LRSC Precision Ag Program – Preparing Tomorrow’s Ag Workforce Today
It’s called Precision Agriculture and sometimes referenced as Digital Agriculture, but at Lake Region State College, the Precision Agriculture program is rooted in traditional agriculture where students learn all components of agriculture with a hands-on approach.
Preston Sundeen, director of the Precision Ag program at Lake State College said the program ensures students have a solid base with soil science, weed science, management, and other areas while also introducing them to the precision ag technologies equipment, software and practices.
Sundeen and other instructors with the Precision Ag program know the importance of balancing new technologies that enhance ag operations and are sustainable for producers.
“Students enrolled in the Precision Ag program are returning to a family farm and ranch operation, entering the ag industry as a skilled professional, or continuing their education toward a bachelor’s degree or more,” he said.
Efficiency has spurred the adoption of various forms of precision agriculture technologies. The variability in soils and surrounding ecosystems demand better use of information to benefit all. The technology that precision agriculture offers collects immense amounts of data that assists in making field management decisions.
“Technology will play a bigger role each year,” Sundeen said.
Industry partnerships and guest lecturers keep the latest happenings and technologies in front of the students. Students also participate in many seminars, trainings, and field trips.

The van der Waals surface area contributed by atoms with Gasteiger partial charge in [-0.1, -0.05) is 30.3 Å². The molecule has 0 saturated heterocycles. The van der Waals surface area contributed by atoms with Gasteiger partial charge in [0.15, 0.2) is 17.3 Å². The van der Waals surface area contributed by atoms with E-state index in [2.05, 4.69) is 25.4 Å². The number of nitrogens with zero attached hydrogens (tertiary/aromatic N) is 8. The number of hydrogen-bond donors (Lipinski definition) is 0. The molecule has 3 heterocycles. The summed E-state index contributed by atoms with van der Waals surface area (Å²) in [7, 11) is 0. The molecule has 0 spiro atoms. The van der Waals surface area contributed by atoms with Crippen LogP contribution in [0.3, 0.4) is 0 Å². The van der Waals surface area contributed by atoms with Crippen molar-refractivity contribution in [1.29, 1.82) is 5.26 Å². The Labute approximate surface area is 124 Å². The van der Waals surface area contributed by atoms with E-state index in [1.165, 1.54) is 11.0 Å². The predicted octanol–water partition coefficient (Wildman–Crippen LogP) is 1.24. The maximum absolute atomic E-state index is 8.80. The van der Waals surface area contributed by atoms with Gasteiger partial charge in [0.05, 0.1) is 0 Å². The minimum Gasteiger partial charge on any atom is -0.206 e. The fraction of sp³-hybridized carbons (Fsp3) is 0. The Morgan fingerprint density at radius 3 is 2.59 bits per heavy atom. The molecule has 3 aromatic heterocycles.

This January, ag faculty participated in the precision ag summit held in Jamestown, ND.
This fall, the program showcased to 65,000 high school students during the National Future Farmer of America conference in Indianapolis Oct. 24th through 27th. The opportunity to attend came through the Cenex Harvest States Foundation, which supports LRSC Precision Ag with scholarships and program enhancement. The CHS Foundation funded the purchase of the combine simulator that was on display at the FFA convention. The simulator is used in classroom application, workforce training for producers and laborers, and at outreach events to showcase the precision ag program.
Other trips this year included a visit to potash mines in Manitoba and the Budweiser brewery in Moorhead, Minnesota. Students and faculty in the program attended the Precision Planting winter conference held in Fargo, ND.
The program also does service projects and hosts special events. Last summer the students grew produce as part of a community garden that resulted in hundreds of pounds of fresh vegetables for the area food pantry. Students and faculty highlighted the program for the community during a special event that also had a keynote by Damian Mason.
And LRSC students who enroll in the precision ag program are preparing to to take agriculture into the future, whether working in the family operation or one of the various ag-related service industries.
LRSC also is working with other colleges to expand their ag education offerings.
A partnership between Dakota College at Bottineau, Lake Region State College, and Williston State College, will bring an agricultural degree to the DCB campus.
Starting in Fall 2019, Dakota College at Bottineau (DCB) will be offering a program in agriculture. DCB will partner with Lake Region State College and Williston State College for the delivery of certain courses for this program. Learning opportunities will continue to grow as technology advances for the betterment of production agriculture, whether it be in the form of unmanned aerial systems, emerging software, or other undiscovered agriculture revolution. Lake Region State College’s ag program will be there to tackle those activities to produce graduates ready for the task.
For more information on LRSC or its Precision Ag Program, go to LRSC.edu or call (701) 662-1600.